On March 2nd in 2015, Brazil first notified the World Health Organization (WHO) with reports of an illness characterized by skin rash in its northeastern states. From February to April, about 7,000 cases of illness with skin rash were reported in these states. Since the cases were mild with no reported deaths, Zika was not a suspect of causing these illnesses. The cause was in fact Zika. It wasn’t until February of this year that WHO declared that Zika infection was associated with microcephaly and other neurological disorders. Since March of this year, researchers have been scrambling to develop a Zika vaccine to avoid the delayed response of a vaccine that occurred with the Ebola epidemic. Vaccine trials for Ebola began too late, as soon as the the rate of infection started to drop.
Agencies Involved in Vaccine
Since March, 18 agencies and companies around the world raced to develop Zika vaccines, including inactive vaccines that could be safely given to pregnant women. Alexander Precioso, the director of the clinical trials and pharmacovigilance division at Butantan Institute in Sao Paulo, Brazil said a “long term vaccine made from a weakened Zika virus might be the most effective because it mimics the natural course of infection more closely than other types.” The US National Institutes of Health are developing this type of DNA-based vaccine that would induce an immune response targeting both Zika and dengue.
Advancing the Virus Research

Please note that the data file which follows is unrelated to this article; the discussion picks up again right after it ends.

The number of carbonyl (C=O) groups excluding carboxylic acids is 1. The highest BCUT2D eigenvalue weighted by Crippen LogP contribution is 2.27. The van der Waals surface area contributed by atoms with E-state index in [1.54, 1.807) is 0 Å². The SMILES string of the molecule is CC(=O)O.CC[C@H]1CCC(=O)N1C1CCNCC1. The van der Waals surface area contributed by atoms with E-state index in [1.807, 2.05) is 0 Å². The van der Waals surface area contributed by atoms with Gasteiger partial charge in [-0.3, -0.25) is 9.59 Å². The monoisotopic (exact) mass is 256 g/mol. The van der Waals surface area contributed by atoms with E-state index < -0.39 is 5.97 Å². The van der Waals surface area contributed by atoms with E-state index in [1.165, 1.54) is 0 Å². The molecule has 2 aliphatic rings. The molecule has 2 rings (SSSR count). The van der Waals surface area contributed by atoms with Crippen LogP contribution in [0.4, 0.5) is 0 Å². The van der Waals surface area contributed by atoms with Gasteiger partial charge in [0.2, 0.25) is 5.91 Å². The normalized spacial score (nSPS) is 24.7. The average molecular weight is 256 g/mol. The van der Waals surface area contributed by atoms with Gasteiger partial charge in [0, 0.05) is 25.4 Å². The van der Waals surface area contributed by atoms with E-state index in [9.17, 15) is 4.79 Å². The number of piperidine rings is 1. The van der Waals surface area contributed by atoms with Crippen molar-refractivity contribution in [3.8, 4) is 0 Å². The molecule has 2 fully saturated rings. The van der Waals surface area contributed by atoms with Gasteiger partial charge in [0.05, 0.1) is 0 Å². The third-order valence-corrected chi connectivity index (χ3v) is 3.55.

With no vaccine still in sight, the race is on. Just this past Monday, the Department of Health and Human Services (HHS) decided to expedite the process of developing a Zika vaccine and provided $1.1 billion in funding to combat the Zika virus. The Biomedical Advanced Research and Development Authority (BARDA) that oversees development for vaccine research will provide $21 million over the next 30 months to the Center for innovation in Advanced Development Manufacturing (CIADM) that that will present a variety of studies to move rapidly through the early stages of vaccine development. After these studies are done, CIADM will submit a request to the Food & Drug Association to start clinical trials.
BARDA and HHS will give the task of manufacturing the vaccine to Emergent Biosolutions, a drug developer located in Gaithersburg, Maryland. Emergent expects to have a vaccine candidate ready by the end of this year for clinical trials. From there, Emergent will move production of the vaccine from its Gaithersburg facility to its bigger Baltimore manufacturing plant and start producing the vaccine for patients. Emergent is also known for manufacturing the anthrax vaccine and other cancer related drugs.